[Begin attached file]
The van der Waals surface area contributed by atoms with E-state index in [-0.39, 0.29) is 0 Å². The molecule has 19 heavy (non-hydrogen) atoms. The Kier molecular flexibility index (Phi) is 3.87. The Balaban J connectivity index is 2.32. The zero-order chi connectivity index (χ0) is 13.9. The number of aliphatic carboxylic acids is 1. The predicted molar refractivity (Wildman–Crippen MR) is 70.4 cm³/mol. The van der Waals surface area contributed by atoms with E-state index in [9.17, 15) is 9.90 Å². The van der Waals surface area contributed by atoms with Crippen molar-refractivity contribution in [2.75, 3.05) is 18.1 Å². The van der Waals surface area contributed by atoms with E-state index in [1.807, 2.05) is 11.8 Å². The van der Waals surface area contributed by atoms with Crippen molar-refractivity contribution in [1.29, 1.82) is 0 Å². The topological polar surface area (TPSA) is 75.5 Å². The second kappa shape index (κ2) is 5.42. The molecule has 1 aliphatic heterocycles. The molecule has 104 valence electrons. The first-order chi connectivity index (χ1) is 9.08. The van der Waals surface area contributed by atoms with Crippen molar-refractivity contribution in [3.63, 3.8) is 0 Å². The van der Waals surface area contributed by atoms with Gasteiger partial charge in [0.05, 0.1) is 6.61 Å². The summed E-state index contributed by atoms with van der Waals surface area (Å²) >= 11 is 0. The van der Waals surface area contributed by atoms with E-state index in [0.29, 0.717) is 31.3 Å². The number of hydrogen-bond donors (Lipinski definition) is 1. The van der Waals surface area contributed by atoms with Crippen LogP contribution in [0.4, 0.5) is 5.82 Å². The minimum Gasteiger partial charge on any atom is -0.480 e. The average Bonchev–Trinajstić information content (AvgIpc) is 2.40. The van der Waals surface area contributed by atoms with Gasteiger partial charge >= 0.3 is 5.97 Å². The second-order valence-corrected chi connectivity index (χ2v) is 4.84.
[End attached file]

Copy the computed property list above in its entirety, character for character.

The van der Waals surface area contributed by atoms with E-state index in [-0.39, 0.29) is 0 Å². The molecule has 19 heavy (non-hydrogen) atoms. The Kier molecular flexibility index (Phi) is 3.87. The Balaban J connectivity index is 2.32. The zero-order chi connectivity index (χ0) is 13.9. The number of aliphatic carboxylic acids is 1. The predicted molar refractivity (Wildman–Crippen MR) is 70.4 cm³/mol. The van der Waals surface area contributed by atoms with E-state index in [9.17, 15) is 9.90 Å². The van der Waals surface area contributed by atoms with Crippen molar-refractivity contribution in [2.75, 3.05) is 18.1 Å². The van der Waals surface area contributed by atoms with E-state index in [1.807, 2.05) is 11.8 Å². The van der Waals surface area contributed by atoms with Crippen molar-refractivity contribution in [1.29, 1.82) is 0 Å². The topological polar surface area (TPSA) is 75.5 Å². The second kappa shape index (κ2) is 5.42. The molecule has 1 aliphatic heterocycles. The molecule has 104 valence electrons. The first-order chi connectivity index (χ1) is 9.08. The van der Waals surface area contributed by atoms with Crippen molar-refractivity contribution in [3.63, 3.8) is 0 Å². The van der Waals surface area contributed by atoms with Gasteiger partial charge in [0.05, 0.1) is 6.61 Å². The summed E-state index contributed by atoms with van der Waals surface area (Å²) >= 11 is 0. The van der Waals surface area contributed by atoms with E-state index in [0.29, 0.717) is 31.3 Å². The number of hydrogen-bond donors (Lipinski definition) is 1. The van der Waals surface area contributed by atoms with Crippen LogP contribution in [0.4, 0.5) is 5.82 Å². The minimum Gasteiger partial charge on any atom is -0.480 e. The average Bonchev–Trinajstić information content (AvgIpc) is 2.40. The van der Waals surface area contributed by atoms with Gasteiger partial charge >= 0.3 is 5.97 Å². The second-order valence-corrected chi connectivity index (χ2v) is 4.84.